A tale of two Christmas plays
DigressionsNothing conjures up equal parts of hope and fear into a parent's heart like discovering that their offspring will have the opportunity to display their charms and talents in a public forum. My husband and I were cautiously optimistic when we learned that our two children would be performing in our church's Christmas play and that our daughter would also be onstage for her school's holiday production.
Published: December 25, 2010
Published: December 25, 2010
Since our son is 10 years old, we were fairly confident that he could manage to sing a few songs with his peers, but our 4-year-old daughter is a loose cannon who doesn't take direction very well. "Away in the Manger" was the only song she would be expected to sing, so Daddy decided to conduct brief practice sessions in an attempt to teach her the correct words. She would have no part in the learning process and stated that she was sick of hearing the song at all. This persistent obstinacy is the reason she still calls the infant Jesus "baby Cheeba."
We were filled with trepidation by the time we dressed our children in their Sunday best and handed them over to the poor soul who would have to coach them through the performance. My daughter still had fresh tears in her eyes because I made her wear tights even though she said they were itchy. This decision came back to haunt me when she got onstage and proceeded to wiggle and scratch her way throughout the production.
I looked to my son in hopes of seeing a seasoned professional making something happen, but I only caught him in the midst of a humongous yawn which he chose not to politely cover with his hand allowing me a clear view of his healthy tonsils.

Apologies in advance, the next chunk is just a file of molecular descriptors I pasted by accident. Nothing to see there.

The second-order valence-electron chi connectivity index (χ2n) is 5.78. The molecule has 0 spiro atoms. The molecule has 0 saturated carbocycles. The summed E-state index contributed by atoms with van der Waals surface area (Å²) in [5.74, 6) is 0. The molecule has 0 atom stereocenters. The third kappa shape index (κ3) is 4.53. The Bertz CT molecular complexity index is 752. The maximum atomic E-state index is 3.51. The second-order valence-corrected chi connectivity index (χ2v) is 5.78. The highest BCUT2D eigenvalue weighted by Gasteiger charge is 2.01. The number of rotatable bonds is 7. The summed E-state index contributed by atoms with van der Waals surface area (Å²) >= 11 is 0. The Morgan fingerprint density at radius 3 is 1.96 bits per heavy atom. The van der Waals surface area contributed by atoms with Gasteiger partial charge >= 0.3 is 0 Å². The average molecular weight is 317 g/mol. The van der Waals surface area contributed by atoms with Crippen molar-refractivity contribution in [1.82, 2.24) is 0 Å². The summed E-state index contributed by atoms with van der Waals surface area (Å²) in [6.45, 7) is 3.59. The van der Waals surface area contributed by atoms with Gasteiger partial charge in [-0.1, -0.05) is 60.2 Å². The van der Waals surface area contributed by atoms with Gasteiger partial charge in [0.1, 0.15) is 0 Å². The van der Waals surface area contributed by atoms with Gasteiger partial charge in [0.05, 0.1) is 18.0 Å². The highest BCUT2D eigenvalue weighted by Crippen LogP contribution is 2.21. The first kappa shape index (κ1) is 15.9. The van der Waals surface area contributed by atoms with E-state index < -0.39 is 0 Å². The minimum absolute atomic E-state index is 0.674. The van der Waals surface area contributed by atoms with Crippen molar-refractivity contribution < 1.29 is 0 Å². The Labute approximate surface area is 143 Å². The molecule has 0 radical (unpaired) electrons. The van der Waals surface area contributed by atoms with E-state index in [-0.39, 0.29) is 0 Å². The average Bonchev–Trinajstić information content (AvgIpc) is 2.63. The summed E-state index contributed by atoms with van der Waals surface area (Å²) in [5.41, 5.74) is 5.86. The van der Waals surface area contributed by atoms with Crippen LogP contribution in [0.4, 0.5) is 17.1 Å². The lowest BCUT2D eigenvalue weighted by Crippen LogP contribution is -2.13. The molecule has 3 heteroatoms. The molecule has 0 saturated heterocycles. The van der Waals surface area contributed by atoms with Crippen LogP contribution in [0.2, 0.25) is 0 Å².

When my little girl's big moment arrived, she was paired with a 5-year-old boy to wow the congregation with their duet of "Away in the Manger," but instead, she decided to inspect the operating capacity of the microphone and did everything except sing while holding baby Cheeba by his neck in the crook of her elbow.
By the end of the production, my son had yawned at least 20 times and my daughter had left the stage three times for wardrobe adjustments followed by a fourth and final exit to go blow her nose.
Three days later, she was onstage again with all her classmates. My husband and I had allowed ourselves to be hopeful because we knew her school had been practicing every day for about two weeks. Little did we realize our child's steadfast adherence to insubordination.
Since she had requested to wear tights, I thought she would manage to get through the program without so much wiggling. I was proven wrong when she lifted her dress in front of everyone and executed a Michael Jackson-style crotch-grab maneuver in an attempt to adjust the fit of those tights. After the third time, she spied me in the audience frantically signaling her to put her dress back down. She responded by crossing her arms in front of her chest, sticking out her bottom lip, and hiding behind a little boy who also refused to sing with the group.
She took off her shoes twice and sat down a few times, but she only made it offstage once because her teacher shooed her back on which resulted in her pouting for the remainder of the program. With any luck, she'll be a bit more cooperative next year, but I don't think I'll be holding my breath just yet.
Merry Christmas and happy holidays.
Contact Damara at: email@example.com